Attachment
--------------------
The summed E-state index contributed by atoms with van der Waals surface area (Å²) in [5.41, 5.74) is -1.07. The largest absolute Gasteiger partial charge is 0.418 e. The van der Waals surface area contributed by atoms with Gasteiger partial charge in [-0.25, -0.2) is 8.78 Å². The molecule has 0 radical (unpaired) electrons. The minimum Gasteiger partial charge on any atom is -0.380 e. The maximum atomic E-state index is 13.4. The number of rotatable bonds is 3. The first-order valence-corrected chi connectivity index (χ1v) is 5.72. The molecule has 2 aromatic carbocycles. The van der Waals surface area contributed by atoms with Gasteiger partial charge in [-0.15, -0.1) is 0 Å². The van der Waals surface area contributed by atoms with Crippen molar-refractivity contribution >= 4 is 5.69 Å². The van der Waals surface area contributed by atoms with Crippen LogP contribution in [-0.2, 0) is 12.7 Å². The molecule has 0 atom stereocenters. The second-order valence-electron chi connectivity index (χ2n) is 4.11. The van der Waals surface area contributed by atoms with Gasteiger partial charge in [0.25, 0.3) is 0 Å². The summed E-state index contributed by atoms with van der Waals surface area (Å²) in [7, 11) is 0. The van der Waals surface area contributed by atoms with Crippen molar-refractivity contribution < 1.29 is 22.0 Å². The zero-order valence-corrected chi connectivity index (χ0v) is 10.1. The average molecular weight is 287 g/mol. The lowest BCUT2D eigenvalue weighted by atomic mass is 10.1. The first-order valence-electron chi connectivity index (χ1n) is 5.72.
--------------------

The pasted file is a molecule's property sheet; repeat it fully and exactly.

The summed E-state index contributed by atoms with van der Waals surface area (Å²) in [5.41, 5.74) is -1.07. The largest absolute Gasteiger partial charge is 0.418 e. The van der Waals surface area contributed by atoms with Gasteiger partial charge in [-0.25, -0.2) is 8.78 Å². The molecule has 0 radical (unpaired) electrons. The minimum Gasteiger partial charge on any atom is -0.380 e. The maximum atomic E-state index is 13.4. The number of rotatable bonds is 3. The first-order valence-corrected chi connectivity index (χ1v) is 5.72. The molecule has 2 aromatic carbocycles. The van der Waals surface area contributed by atoms with Gasteiger partial charge in [-0.15, -0.1) is 0 Å². The van der Waals surface area contributed by atoms with Crippen molar-refractivity contribution >= 4 is 5.69 Å². The van der Waals surface area contributed by atoms with Crippen LogP contribution in [-0.2, 0) is 12.7 Å². The molecule has 0 atom stereocenters. The second-order valence-electron chi connectivity index (χ2n) is 4.11. The van der Waals surface area contributed by atoms with Gasteiger partial charge in [0.25, 0.3) is 0 Å². The summed E-state index contributed by atoms with van der Waals surface area (Å²) in [7, 11) is 0. The van der Waals surface area contributed by atoms with Crippen molar-refractivity contribution < 1.29 is 22.0 Å². The zero-order valence-corrected chi connectivity index (χ0v) is 10.1. The average molecular weight is 287 g/mol. The lowest BCUT2D eigenvalue weighted by atomic mass is 10.1. The first-order valence-electron chi connectivity index (χ1n) is 5.72.